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Ruslan Abdulgani (November 24, 1914, Surabaya — June 29, 2005, Jakarta) his first name is also spelled Roeslan) was an Indonesian government official and diplomat known for his role as a leader during the Indonesian National Revolution in the late 1940s, and as a key minister and United Nations ambassador in the Sukarno government during the 1950s and 1960s.
Abdulgani in 1965
|15th Minister for Information of the Republic of Indonesia|
13 November 1963 – 27 August 1964
|Preceded by||Muhammad Yamin|
|9th Foreign Minister of Indonesia|
24 March 1956 – 9 April 1957
|Preceded by||Ide Anak Agung Gde Agung|
|1st Rector of Teacher and Education Science Institute (IKIP)|
2 May 1964 – 12 June 1966
|Succeeded by||Achmad Sanusi|
|Born||November 24, 1914|
Surabaya, East Java, Dutch East Indies
|Died||June 29, 2005 (aged 90)|
Ruslan was born and raised in Surabaya, East Java. He came from an upper-middle-class family; his father was a neighborhood shopkeeper and owned a small fleet of taxis. His mother, his father's second wife, was a religious tutor, giving reading and religion lessons from the Qur'an. According to a memoir of his childhood, which Ruslan wrote in the 1970s, his mother was also a strong Javanese nationalist, and it was from her that he first learned about Dutch colonial rule and the possibility of independence.
During the Indonesian fight for independence from the Dutch in the late 1940s, Ruslan was a key lieutenant under Sukarno, earning the future president's trust and ensuring him a secure place in the new government. In the 1950s he served most prominently as foreign minister, representing Indonesia abroad during the tumultuous decade when, under Sukarno's leadership, Indonesia tried to transform itself into a postcolonial, anti-imperialist success story.
Ruslan's most prominent moment as a public servant came in 1955, when he served as secretary-general of the Bandung Conference, a major meeting of African and Asian countries working to form what became the Non-Aligned Movement as an alternative to alignment with one of the Cold War superpowers. Ruslan served as Indonesia's foreign minister from March 1956 to April 1957. From July 1959 to March 1962, he was head of the Supreme Advisory Council (DPA); in October 1962 he became Minister of Information.
While being foreign minister, Ruslan was briefly arrested in August 1956 by the Indonesian military in West Java, and accused of corruption. Part of a power struggle between the Sukarno government and dissatisfied military officers, he was promptly pardoned by vote of Sukarno's cabinet, and the military was forced to release him.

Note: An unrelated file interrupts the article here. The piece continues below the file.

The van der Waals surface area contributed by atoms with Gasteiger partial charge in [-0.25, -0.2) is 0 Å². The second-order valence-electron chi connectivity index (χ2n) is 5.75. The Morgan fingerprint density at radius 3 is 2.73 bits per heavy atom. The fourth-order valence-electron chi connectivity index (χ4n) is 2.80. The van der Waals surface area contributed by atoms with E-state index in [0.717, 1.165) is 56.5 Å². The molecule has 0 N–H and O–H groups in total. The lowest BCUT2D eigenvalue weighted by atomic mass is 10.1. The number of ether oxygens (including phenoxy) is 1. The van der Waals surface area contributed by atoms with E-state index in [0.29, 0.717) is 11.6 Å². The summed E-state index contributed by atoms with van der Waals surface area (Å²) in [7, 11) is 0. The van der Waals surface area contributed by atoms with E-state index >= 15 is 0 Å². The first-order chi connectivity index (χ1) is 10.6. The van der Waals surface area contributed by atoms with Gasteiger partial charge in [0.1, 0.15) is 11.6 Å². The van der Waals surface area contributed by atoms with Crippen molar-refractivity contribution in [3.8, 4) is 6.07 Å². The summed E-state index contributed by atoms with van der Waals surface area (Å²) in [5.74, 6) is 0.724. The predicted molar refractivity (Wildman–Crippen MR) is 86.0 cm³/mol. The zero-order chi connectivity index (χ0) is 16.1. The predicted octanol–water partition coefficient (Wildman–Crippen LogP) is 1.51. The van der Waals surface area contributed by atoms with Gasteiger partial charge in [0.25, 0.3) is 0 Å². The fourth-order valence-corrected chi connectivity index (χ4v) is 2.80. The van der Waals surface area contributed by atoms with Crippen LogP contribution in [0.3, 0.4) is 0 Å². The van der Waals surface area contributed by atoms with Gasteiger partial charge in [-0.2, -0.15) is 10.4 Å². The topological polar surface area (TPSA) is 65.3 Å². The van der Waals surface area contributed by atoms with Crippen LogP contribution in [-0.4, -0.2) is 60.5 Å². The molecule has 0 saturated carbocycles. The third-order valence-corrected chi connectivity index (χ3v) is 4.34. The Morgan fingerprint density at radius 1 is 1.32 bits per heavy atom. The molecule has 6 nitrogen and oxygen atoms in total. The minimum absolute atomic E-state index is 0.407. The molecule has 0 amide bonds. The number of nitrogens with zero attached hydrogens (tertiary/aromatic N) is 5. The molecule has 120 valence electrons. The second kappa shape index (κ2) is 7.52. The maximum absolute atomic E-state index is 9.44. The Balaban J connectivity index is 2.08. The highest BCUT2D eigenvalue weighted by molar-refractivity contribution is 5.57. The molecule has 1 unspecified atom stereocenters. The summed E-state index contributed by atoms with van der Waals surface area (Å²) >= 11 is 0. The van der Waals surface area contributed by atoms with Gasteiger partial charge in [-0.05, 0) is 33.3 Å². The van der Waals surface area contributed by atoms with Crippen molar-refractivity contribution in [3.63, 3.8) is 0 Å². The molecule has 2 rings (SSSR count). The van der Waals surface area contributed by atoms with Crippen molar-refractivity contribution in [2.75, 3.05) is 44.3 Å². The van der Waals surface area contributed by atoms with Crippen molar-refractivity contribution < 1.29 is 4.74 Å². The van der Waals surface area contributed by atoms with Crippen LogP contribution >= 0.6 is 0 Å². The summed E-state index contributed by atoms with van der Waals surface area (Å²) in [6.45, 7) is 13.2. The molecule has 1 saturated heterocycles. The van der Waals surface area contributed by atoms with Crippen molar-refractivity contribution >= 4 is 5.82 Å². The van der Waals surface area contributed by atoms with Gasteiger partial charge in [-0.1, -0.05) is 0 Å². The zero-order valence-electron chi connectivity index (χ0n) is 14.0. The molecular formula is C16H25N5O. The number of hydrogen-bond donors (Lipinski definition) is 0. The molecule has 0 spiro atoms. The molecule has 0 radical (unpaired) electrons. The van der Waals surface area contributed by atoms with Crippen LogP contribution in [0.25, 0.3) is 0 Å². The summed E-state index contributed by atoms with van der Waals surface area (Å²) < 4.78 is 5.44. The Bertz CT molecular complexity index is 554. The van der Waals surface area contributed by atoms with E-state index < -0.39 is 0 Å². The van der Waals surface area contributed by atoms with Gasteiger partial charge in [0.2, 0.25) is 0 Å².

While being a minister in 1964, he was a first rector of Teacher and Education Science Institute or now is Indonesia University of Education. He acted as rector until 1966.
After Suharto replaced Sukarno as president in 1967, Ruslan served briefly as Indonesian ambassador to the United Nations. He left formal government service in 1971, but continued to play a role as an elder statesman in Indonesian politics. After president Suharto stepped down in 1998, he emerged as an advisor to presidential candidate Megawati Sukarnoputri, Sukarno's daughter, and as a critic of Suharto's Golkar successors, Jusuf Habibie and Abdurrahman Wahid.
In 1998 Dutch historians Bob de Graaff and Cees Wiebes published a book, Villa Maarheeze: De Geschiedenis van de Inlichtingendienst Buitenland (Villa Maarheeze: The History of the Netherlands Foreign Intelligence Service) in which they alleged that Ruslan had secretly worked for the Dutch government during the conflict over Papua (Irian Jaya) in the 1960s, by passing confidential information about Indonesian activities. Ruslan vehemently denied the charges, saying that he had seldom even communicated with the Dutch government even in his official government capacities.
Ruslan's wife Sihwati Nawangwulan, also a prominent activist during Indonesia's independence movement, died in 2001 at the age of 85. Ruslan and Sihwati had five children together. Ruslan died in June 2005 after suffering from stroke and pneumonia. He was one of the last survivors of Indonesia's war for independence.
President Susilo Bambang Yudhoyono called him "a leader who never said bad things about others". Suharto called him "a great man and leader who has given so much for the country he loves".
His second daughter, Retnowati Abdulgani-Knapp, wrote a biography about her father, A Fading Dream: The Story of Roeslan Abdulgani and Indonesia, which was published in 2003. In it, she described Ruslan as a lifelong fighter against colonialism and imperialism.
Abdulgani was awarded the Grand Decoration of Honour in Gold with Sash for Services to the Republic of Austria in 1956.
- Abdulgani-Knapp, Retnowati. A Fading Dream: The Story of Roeslan Abdulgani and Indonesia. Singapore: Times Books International, 2003. ISBN 981-232-423-2 ISBN 978-9812324238
- Abdulgani, Ruslan. "My childhood world." Indonesia 17:113-135, 1974. Trans. William H. Frederick.
- Asia-Africa Speaks From Bandung. Jakarta: Ministry of Foreign Affairs, Republic of Indonesia, 1955.
- de Graaff, Bob; and Wiebes, Cees. Villa Maarheeze: De Geschiedenis van de Inlichtingendienst Buitenland. The Hague: Sdu Uitgevers, 1998. ISBN 90-12-08219-6 ISBN 978-9012082198
- Finch, Susan, and Daniel S. Lev. Republic of Indonesia cabinets: 1945–1965. Ithaca: Modern Indonesia Project, Cornell University, 1965.
- Goh Cheng Teik. "Why Indonesia's attempt at democracy in the mid-1950s failed." Modern Asian Studies. 6(2):225-244, 1972.
- "Ruslan calls Dutch book 'slanderous'." The Jakarta Post November 29, 1998.
- "Independence fighter Ruslan dies at 91." The Jakarta Post June 29, 2005.